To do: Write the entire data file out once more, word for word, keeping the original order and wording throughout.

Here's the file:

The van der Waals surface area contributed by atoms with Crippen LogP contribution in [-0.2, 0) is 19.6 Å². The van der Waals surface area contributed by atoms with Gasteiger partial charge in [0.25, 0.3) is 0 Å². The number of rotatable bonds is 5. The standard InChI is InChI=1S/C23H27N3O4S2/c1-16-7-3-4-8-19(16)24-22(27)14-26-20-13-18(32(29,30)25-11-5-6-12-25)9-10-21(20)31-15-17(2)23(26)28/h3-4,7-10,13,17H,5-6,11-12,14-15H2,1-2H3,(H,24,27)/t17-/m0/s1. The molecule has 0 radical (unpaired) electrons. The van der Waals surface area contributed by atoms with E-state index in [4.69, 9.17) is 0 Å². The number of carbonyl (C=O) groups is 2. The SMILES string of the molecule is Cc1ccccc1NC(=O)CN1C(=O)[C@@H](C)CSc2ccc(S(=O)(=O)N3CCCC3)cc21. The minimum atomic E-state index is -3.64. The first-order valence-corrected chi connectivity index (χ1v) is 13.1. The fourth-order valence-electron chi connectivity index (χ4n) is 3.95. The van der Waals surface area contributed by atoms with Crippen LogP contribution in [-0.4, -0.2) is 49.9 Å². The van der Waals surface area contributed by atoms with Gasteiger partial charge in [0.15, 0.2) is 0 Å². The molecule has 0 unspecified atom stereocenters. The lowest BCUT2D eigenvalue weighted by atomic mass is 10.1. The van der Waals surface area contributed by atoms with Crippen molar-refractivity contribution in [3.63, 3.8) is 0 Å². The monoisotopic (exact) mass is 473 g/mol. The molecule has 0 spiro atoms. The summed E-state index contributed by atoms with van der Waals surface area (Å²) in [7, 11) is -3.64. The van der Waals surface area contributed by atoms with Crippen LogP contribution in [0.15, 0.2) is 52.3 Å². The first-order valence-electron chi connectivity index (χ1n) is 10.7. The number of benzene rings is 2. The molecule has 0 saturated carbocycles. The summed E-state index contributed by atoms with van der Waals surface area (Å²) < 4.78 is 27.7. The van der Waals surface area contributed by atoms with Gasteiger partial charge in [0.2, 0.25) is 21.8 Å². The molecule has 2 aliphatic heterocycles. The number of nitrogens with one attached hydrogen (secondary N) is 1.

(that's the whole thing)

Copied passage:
The van der Waals surface area contributed by atoms with Crippen LogP contribution in [-0.2, 0) is 19.6 Å². The van der Waals surface area contributed by atoms with Gasteiger partial charge in [0.25, 0.3) is 0 Å². The number of rotatable bonds is 5. The standard InChI is InChI=1S/C23H27N3O4S2/c1-16-7-3-4-8-19(16)24-22(27)14-26-20-13-18(32(29,30)25-11-5-6-12-25)9-10-21(20)31-15-17(2)23(26)28/h3-4,7-10,13,17H,5-6,11-12,14-15H2,1-2H3,(H,24,27)/t17-/m0/s1. The molecule has 0 radical (unpaired) electrons. The van der Waals surface area contributed by atoms with E-state index in [4.69, 9.17) is 0 Å². The number of carbonyl (C=O) groups is 2. The SMILES string of the molecule is Cc1ccccc1NC(=O)CN1C(=O)[C@@H](C)CSc2ccc(S(=O)(=O)N3CCCC3)cc21. The minimum atomic E-state index is -3.64. The first-order valence-corrected chi connectivity index (χ1v) is 13.1. The fourth-order valence-electron chi connectivity index (χ4n) is 3.95. The van der Waals surface area contributed by atoms with Crippen LogP contribution in [-0.4, -0.2) is 49.9 Å². The van der Waals surface area contributed by atoms with Gasteiger partial charge in [0.15, 0.2) is 0 Å². The molecule has 0 unspecified atom stereocenters. The lowest BCUT2D eigenvalue weighted by atomic mass is 10.1. The van der Waals surface area contributed by atoms with Crippen molar-refractivity contribution in [3.63, 3.8) is 0 Å². The monoisotopic (exact) mass is 473 g/mol. The molecule has 0 spiro atoms. The summed E-state index contributed by atoms with van der Waals surface area (Å²) in [7, 11) is -3.64. The van der Waals surface area contributed by atoms with Crippen LogP contribution in [0.15, 0.2) is 52.3 Å². The first-order valence-electron chi connectivity index (χ1n) is 10.7. The number of benzene rings is 2. The molecule has 0 saturated carbocycles. The summed E-state index contributed by atoms with van der Waals surface area (Å²) < 4.78 is 27.7. The van der Waals surface area contributed by atoms with Gasteiger partial charge in [0.2, 0.25) is 21.8 Å². The molecule has 2 aliphatic heterocycles. The number of nitrogens with one attached hydrogen (secondary N) is 1.